Through the years, there have been a few releases of material from the Europe tour—starting with the 3-album Europe ’72 which knocked our socks off in the fall of that year, and followed many years later by material from a pair of German shows and the fantastic 4-CD Stepping Out, culled from the group’s eight shows in England. Incredibly, though, only one full show from the tour has come out previously: the excellent 4/24 concert in Dusseldorf, Germany, released as Rockin’ the Rhein in 2004.
Until now, that is. Jeffrey Norman, who has been the primary mixer of Dead archival multi-track material for the past 15 years (Fillmore West ’69, Ladies and Gentlemen…, Rockin’ the Rhein, Nightfall of Diamonds, etc.) has spent many months toiling over the 16-track masters from the tour, and will continue working on the mixes through the Winter and Spring, employing the high-tech Plangent Processes transfer and restoration tools, trying to get every show to sound “just exactly perfect” (as Bob Weir says) for this release. You might think you’ve heard that intense “Dark Star” > “Sugar Mag” > “Caution” from Copenhagen, but I guarantee you’ve never heard it sound this alive! Mastering to HDCD specs is two-time Grammy-winning engineer David Glasser of Airshow Mastering. Needless to say, all the songs that turned up on previous Europe compilations will be appear in their proper show contexts, and in the case of songs from the Europe ’72 album, without overdubs that were added later (where possible).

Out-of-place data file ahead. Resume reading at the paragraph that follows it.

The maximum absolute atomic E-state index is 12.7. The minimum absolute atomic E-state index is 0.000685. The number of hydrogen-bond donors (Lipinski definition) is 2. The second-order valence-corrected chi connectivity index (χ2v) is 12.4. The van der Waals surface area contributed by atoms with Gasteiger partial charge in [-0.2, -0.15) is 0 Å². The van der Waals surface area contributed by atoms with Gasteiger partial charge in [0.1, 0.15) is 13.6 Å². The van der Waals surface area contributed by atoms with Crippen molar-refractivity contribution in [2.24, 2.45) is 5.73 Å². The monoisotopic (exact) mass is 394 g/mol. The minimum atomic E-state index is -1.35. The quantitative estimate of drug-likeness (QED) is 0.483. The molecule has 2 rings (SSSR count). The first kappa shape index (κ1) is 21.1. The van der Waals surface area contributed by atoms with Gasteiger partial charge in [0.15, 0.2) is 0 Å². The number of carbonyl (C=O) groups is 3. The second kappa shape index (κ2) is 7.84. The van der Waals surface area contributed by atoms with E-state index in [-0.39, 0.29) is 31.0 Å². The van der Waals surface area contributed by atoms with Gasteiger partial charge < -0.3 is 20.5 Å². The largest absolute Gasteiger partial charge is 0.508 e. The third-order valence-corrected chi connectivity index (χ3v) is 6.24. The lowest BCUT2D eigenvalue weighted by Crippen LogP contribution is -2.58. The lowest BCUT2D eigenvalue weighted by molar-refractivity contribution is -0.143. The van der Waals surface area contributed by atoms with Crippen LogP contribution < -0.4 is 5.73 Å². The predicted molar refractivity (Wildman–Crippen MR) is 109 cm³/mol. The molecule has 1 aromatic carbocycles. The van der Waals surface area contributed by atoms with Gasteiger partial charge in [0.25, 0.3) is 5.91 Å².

So dig deep, raid the penny jar, take a weekend job at Jack-in-the-Box, beg your kindly ol’ grandma for some of your inheritance early… Yes, it’s an extravagance, but jeez, you (or your loved one) deserve it! This is way cool.